The laser device weighed 527 g (Fig. 1). Two line levels were attached to adjacent edges of a metal plate (11 x 27.7 cm) using adel clamps to enable the user to position the metal plate parallel to the ground. A compartment for the laser (Bosch GLM40, Robert Bosch Tool Corp., Mt. Prospect, IL) was attached perpendicular to the metal plate, and when positioned on the top of the skull, the metal plate represented the y-axis and the laser beam was the z-axis. This positioning pointed the laser to the ground in front of the subject permitting the user to measure the distance from the top of the skull to the ground.
A single experimenter completed all height measurements on a hard, flat surface, and for each measurement, shoes were removed, heals were positioned against a wall [or the back of the stadiometer], and the head was positioned with the Frankfurt plane parallel to the ground. Seventy-seven percent of participants were measured outdoors. Three consecutive measurements were made using a mobile stadiometer (Seca 213 Portable Measuring Rod, Seca Corporation, Hanover, MD). The participant stepped off the stadiometer between each measurement, and height was manually recorded in centimeters to the nearest tenth. The laser measurements were conducted immediately following the stadiometer measurements at an adjacent location against a wall. The laser device was rested on the top of the skull, and once leveled, the laser was activated. A digital display indicated the distance in feet plus inches to the nearest thousandth. This procedure was repeated to provide three separate measures. The laser dot was visualized at the participants’ feet before each measurement was taken. Laser height measures were converted to centimeters prior to analyses.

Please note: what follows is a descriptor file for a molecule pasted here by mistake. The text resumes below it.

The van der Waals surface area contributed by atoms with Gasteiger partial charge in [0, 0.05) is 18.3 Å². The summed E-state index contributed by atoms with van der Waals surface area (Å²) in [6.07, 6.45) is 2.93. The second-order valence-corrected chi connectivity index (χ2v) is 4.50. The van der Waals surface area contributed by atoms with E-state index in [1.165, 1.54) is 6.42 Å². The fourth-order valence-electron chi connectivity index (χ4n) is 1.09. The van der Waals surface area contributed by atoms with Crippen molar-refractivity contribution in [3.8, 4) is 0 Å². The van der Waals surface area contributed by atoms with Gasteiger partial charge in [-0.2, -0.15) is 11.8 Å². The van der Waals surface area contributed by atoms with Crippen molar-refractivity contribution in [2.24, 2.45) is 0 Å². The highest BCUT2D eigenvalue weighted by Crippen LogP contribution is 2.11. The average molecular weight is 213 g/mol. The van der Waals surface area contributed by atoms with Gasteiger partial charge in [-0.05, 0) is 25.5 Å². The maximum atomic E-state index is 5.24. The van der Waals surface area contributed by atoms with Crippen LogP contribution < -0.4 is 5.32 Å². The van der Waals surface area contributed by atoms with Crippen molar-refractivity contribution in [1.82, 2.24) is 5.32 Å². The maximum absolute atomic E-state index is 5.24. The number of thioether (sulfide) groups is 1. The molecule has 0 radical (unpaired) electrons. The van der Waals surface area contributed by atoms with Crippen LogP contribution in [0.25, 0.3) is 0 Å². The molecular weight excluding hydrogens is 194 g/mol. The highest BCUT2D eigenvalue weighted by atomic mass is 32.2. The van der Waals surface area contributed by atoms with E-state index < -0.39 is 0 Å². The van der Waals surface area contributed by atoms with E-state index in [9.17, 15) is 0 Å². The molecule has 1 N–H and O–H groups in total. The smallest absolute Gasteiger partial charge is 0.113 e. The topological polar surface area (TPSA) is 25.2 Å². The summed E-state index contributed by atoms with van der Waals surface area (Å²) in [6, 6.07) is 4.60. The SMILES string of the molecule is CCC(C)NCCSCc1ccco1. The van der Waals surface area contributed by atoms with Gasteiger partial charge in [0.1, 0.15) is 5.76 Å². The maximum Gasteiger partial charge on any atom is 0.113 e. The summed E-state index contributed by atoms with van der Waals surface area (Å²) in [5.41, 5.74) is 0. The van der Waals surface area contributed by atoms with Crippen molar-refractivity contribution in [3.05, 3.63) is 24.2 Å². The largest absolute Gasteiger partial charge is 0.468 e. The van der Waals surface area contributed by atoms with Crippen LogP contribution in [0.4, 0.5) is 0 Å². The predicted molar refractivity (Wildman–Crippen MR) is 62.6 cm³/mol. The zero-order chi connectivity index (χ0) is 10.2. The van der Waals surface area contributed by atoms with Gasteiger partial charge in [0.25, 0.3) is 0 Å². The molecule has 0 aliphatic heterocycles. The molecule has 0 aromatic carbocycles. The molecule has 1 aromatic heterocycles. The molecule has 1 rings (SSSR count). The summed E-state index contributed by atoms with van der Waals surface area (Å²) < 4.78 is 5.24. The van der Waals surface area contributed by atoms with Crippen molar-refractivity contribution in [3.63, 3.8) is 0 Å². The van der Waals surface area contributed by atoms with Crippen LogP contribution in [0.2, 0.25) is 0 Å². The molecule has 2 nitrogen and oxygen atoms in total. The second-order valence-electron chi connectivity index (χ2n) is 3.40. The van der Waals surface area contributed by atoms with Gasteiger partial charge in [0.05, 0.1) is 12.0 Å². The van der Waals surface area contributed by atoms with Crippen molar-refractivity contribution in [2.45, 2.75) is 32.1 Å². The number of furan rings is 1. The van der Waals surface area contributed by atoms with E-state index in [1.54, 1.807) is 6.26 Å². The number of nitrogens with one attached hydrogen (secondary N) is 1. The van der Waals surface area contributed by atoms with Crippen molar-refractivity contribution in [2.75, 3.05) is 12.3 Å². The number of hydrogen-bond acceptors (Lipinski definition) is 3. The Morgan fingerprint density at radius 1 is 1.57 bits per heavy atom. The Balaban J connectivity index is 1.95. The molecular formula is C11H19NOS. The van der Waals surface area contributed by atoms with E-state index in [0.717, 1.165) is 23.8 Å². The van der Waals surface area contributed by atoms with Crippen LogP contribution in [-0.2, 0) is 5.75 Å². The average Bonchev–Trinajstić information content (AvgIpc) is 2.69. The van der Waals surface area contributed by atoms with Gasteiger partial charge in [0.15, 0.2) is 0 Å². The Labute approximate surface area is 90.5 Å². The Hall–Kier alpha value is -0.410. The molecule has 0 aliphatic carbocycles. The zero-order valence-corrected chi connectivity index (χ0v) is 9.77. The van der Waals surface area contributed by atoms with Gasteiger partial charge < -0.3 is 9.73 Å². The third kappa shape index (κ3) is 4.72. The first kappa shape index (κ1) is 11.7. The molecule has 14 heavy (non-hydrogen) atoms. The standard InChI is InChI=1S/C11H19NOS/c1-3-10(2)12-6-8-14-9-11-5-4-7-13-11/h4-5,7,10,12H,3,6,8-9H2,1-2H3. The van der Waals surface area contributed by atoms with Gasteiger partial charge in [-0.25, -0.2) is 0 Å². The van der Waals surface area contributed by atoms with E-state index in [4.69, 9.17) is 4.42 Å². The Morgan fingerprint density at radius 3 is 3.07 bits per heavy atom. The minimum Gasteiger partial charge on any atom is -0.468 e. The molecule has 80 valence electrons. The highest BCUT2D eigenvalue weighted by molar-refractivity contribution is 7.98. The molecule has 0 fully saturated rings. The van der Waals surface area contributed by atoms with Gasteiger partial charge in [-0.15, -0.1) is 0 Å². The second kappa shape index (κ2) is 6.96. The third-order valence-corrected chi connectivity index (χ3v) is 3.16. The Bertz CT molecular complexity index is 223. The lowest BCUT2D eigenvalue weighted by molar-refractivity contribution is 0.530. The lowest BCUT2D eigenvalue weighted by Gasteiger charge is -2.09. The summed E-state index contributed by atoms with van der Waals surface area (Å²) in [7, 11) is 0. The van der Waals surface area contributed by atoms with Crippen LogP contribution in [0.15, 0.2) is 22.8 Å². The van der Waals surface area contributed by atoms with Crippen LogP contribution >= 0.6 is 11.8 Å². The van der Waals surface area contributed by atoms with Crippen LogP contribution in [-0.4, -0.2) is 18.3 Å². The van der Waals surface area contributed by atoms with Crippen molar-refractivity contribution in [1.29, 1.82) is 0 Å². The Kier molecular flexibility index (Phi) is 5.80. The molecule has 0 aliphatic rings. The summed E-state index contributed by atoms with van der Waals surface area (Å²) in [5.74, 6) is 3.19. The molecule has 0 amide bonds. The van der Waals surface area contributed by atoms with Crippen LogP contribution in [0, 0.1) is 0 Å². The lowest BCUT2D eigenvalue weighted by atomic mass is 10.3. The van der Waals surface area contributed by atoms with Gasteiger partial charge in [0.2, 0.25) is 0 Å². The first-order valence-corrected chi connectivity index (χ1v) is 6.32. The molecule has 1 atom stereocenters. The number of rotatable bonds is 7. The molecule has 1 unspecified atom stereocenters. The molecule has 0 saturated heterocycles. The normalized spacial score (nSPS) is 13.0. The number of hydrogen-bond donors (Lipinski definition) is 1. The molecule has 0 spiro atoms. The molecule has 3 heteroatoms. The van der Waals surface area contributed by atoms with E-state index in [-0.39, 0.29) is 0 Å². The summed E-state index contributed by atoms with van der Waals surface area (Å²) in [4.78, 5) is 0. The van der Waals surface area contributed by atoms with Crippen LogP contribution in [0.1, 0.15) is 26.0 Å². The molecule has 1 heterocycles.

Triplicate measurements were averaged to provide a single height measurement per participant per technique, and data are reported as the mean ± SD. Three outliers for the laser measurement were identified (>3 SD from the mean) and removed prior to analyses. Error in the height measurements by technique were expressed as the SD for the triplicate measures. Differences between measurement styles were calculated by subtracting the mean laser measure from the mean stadiometer measure. Univariate Analysis of Variance was used to assess differences between means, and a one sample t-test was employed to assess whether means differed from zero. To compare the measurement devices, participant data were grouped by age (<12 and ≥ 12 y; n = 25 and 100 respectively), and mean heights were normally distributed within groups. Intraclass correlation (ICC) analyses for reliability measurement between devices and Bland and Altman plots (differences between measurement means plotted against the means) were used to assess measurement reliability between the laser device and stadiometer. Analyses were performed using SPSS software, version 22 (2013, IBM-SPSS Inc). A P value <0.05 was considered significant.